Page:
Army ROTC Scholarship
Step-by-Step Application Instructions
- Step 1 Determine your eligibility
- Step 2 Apply for admission as a Cadet
- Step 3 Apply for the scholarship
- Step 4 Check your status online
- Step 5 Schedule a scholarship interview
- Step 6 Physical Fitness Assessment
- Step 7 Board Process
You must meet the academic requirements for admission to the University of North Georgia.
You must be medically, physically and psychologically qualified to become an Army lieutenant. You must also meet the Army's physical standards.
You must be a US citizen; age 17 or older before the end of your first semester at UNG; no moral obligation or personal conviction which would prevent you from bearing arms or defending the US; satisfactorily explain any record of arrest and/or civil conviction (very difficult to get a waiver); have a strong desire to serve as a Regular Army officer after graduating from college.
Indicate the University of North Georgia as one of your college choices on your application.
- FICE Code for the University of North Georgia is 001585
Your application will be submitted to Cadet Command, not UNG.
Make sure you provide your high school transcript, SAT or ACT scores, and fitness test scores as instructed.
- Home school students must also provide transcripts.
- Do not rely on the College Board or ACT Board to send your scores directly to Cadet Command.
- Take a screen shot of your test scores and e-mail them to the Cadet Command e-mail address listed on your scholarship application.
When you apply for the ROTC scholarship, you will create a scholarship account with Army Cadet Command at Ft Knox, Kentucky. You should check your online scholarship account frequently for updates and information.
Schedule an Army ROTC scholarship interview.
You are required to do an interview with one school. Contact the nearest college or university that has an Army ROTC program to schedule it. Your interview results will be recorded and made available to UNG and all other schools listed on your scholarship application.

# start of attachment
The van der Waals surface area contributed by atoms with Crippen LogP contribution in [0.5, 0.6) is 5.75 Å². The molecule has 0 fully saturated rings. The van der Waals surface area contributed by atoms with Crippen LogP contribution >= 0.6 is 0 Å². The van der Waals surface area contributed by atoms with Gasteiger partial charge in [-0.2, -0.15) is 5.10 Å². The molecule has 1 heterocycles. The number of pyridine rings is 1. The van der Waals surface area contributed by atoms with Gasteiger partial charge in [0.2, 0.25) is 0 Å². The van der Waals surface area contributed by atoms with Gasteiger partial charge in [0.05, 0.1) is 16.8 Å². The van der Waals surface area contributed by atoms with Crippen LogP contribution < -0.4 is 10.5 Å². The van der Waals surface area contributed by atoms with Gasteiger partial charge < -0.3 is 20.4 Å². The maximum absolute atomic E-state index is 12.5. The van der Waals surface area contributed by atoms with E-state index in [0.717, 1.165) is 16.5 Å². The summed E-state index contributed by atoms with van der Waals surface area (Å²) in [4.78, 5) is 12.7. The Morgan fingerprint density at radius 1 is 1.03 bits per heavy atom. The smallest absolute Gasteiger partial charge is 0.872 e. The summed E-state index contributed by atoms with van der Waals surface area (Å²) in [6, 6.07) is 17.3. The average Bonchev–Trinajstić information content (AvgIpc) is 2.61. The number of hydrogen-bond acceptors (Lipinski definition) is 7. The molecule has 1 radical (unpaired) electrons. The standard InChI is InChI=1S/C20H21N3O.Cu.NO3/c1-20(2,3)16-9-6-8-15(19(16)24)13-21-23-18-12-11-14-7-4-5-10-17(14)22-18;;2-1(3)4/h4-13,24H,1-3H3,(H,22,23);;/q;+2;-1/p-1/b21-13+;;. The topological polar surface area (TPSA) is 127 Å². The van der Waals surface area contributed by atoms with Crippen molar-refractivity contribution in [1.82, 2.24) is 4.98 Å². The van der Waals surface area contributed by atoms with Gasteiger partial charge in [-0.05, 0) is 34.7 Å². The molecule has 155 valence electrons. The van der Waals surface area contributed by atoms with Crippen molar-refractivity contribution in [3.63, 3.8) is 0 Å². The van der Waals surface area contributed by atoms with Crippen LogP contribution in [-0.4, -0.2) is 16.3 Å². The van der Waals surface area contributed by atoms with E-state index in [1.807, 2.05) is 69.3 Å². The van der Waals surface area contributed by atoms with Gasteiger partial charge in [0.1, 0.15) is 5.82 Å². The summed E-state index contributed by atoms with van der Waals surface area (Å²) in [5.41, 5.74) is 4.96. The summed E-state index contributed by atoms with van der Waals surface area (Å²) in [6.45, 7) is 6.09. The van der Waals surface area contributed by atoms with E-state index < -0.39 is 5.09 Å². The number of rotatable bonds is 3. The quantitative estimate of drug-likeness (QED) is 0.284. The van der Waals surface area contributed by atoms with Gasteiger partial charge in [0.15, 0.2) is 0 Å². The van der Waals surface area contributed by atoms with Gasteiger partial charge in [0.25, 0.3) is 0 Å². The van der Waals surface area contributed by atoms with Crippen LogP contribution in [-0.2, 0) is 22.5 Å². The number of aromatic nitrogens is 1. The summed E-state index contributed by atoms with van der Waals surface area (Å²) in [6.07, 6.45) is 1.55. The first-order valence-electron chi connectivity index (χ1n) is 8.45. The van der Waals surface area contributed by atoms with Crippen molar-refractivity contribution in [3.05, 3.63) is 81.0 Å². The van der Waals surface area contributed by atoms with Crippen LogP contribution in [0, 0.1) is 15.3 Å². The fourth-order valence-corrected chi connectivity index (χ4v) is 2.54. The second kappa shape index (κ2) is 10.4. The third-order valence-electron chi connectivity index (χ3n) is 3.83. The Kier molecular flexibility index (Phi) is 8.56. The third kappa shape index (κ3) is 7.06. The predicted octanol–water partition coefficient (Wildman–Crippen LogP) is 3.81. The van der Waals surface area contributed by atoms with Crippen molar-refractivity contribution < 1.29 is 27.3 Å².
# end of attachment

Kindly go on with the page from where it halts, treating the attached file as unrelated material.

To schedule an interview at UNG, please e-mail Major (Ret) Killeen at firstname.lastname@example.org. Interviews can be conducted Monday through Friday between 8 am and 5 pm, and will take about an hour. If you have a resume already prepared, bring it. If not, MAJ (R) Killeen will get the information he needs through the interview process. Wear clothing appropriate for an interview.
Scholarship interviews can be scheduled to be done in conjunction with a personal visit and tour, Cadet Overnight Visitation Experience, or a National Leadership Challenge Weekend.
You must complete the Physical Fitness Assessment.
Ask any high school administrator to administer the test and fill out the score card. We recommend a coach or JROTC instructor. There are no passing or failing scores. Just do the best you can.
Submit the score card to your point of contact at Cadet Command.
After completing steps 3-6, the status of your application should change to "Board Ready".
Periodically check your e-mail, mail, and your GO-ARMY scholarship account to ensure you are receiving communications from Cadet Command. Make sure you follow the instructions that you receive in a timely manner.
If you are having problems with your application, please contact MAJ (R) Killeen at email@example.com.